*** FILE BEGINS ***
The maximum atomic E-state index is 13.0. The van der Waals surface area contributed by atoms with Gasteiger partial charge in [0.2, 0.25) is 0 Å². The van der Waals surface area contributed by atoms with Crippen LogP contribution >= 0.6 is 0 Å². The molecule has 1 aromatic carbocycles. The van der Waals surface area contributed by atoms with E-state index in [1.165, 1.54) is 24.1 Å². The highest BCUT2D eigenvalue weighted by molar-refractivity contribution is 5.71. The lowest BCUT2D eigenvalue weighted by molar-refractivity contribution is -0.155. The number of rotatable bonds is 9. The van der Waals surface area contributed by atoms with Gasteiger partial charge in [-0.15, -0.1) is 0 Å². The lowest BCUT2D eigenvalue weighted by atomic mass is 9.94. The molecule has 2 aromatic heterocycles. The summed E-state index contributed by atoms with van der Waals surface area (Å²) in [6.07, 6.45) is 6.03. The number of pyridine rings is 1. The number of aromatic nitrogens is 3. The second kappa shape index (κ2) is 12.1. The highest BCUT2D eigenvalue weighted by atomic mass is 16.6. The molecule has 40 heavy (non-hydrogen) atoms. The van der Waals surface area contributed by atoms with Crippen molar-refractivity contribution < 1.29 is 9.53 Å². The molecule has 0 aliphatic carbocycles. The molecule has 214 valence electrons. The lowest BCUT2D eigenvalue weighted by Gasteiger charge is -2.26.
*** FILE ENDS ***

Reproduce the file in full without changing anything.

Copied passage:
The maximum atomic E-state index is 13.0. The van der Waals surface area contributed by atoms with Gasteiger partial charge in [0.2, 0.25) is 0 Å². The van der Waals surface area contributed by atoms with Crippen LogP contribution >= 0.6 is 0 Å². The molecule has 1 aromatic carbocycles. The van der Waals surface area contributed by atoms with E-state index in [1.165, 1.54) is 24.1 Å². The highest BCUT2D eigenvalue weighted by molar-refractivity contribution is 5.71. The lowest BCUT2D eigenvalue weighted by molar-refractivity contribution is -0.155. The number of rotatable bonds is 9. The van der Waals surface area contributed by atoms with Gasteiger partial charge in [-0.15, -0.1) is 0 Å². The lowest BCUT2D eigenvalue weighted by atomic mass is 9.94. The molecule has 2 aromatic heterocycles. The summed E-state index contributed by atoms with van der Waals surface area (Å²) in [6.07, 6.45) is 6.03. The number of pyridine rings is 1. The number of aromatic nitrogens is 3. The second kappa shape index (κ2) is 12.1. The highest BCUT2D eigenvalue weighted by atomic mass is 16.6. The molecule has 40 heavy (non-hydrogen) atoms. The van der Waals surface area contributed by atoms with Crippen molar-refractivity contribution < 1.29 is 9.53 Å². The molecule has 0 aliphatic carbocycles. The molecule has 214 valence electrons. The lowest BCUT2D eigenvalue weighted by Gasteiger charge is -2.26.